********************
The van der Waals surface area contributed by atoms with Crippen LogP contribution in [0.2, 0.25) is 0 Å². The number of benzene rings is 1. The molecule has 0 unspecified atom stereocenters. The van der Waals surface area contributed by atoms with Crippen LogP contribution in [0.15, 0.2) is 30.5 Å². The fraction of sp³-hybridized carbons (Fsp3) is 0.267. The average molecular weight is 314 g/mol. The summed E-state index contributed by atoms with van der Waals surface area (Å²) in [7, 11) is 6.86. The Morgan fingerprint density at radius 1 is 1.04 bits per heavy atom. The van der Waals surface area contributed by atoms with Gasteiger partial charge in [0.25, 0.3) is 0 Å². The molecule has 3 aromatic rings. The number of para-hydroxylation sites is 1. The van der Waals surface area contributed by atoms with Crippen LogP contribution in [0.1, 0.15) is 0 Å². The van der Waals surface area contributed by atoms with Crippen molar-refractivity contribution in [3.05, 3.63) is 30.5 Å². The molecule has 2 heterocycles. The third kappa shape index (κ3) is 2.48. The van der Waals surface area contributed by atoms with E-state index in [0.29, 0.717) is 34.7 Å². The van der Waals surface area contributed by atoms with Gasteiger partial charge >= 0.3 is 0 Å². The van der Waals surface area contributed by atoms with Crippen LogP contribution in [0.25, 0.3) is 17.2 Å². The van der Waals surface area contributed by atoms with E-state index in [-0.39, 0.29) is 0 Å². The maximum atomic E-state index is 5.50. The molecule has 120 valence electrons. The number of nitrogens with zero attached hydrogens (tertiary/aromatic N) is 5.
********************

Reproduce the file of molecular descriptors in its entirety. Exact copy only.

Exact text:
The van der Waals surface area contributed by atoms with Crippen LogP contribution in [0.2, 0.25) is 0 Å². The number of benzene rings is 1. The molecule has 0 unspecified atom stereocenters. The van der Waals surface area contributed by atoms with Crippen LogP contribution in [0.15, 0.2) is 30.5 Å². The fraction of sp³-hybridized carbons (Fsp3) is 0.267. The average molecular weight is 314 g/mol. The summed E-state index contributed by atoms with van der Waals surface area (Å²) in [7, 11) is 6.86. The Morgan fingerprint density at radius 1 is 1.04 bits per heavy atom. The van der Waals surface area contributed by atoms with Gasteiger partial charge in [0.25, 0.3) is 0 Å². The molecule has 3 aromatic rings. The number of para-hydroxylation sites is 1. The van der Waals surface area contributed by atoms with Crippen LogP contribution in [0.1, 0.15) is 0 Å². The van der Waals surface area contributed by atoms with Crippen molar-refractivity contribution in [3.05, 3.63) is 30.5 Å². The molecule has 2 heterocycles. The third kappa shape index (κ3) is 2.48. The van der Waals surface area contributed by atoms with E-state index in [0.29, 0.717) is 34.7 Å². The van der Waals surface area contributed by atoms with Gasteiger partial charge >= 0.3 is 0 Å². The van der Waals surface area contributed by atoms with Crippen LogP contribution in [0.25, 0.3) is 17.2 Å². The van der Waals surface area contributed by atoms with E-state index in [-0.39, 0.29) is 0 Å². The maximum atomic E-state index is 5.50. The molecule has 120 valence electrons. The number of nitrogens with zero attached hydrogens (tertiary/aromatic N) is 5.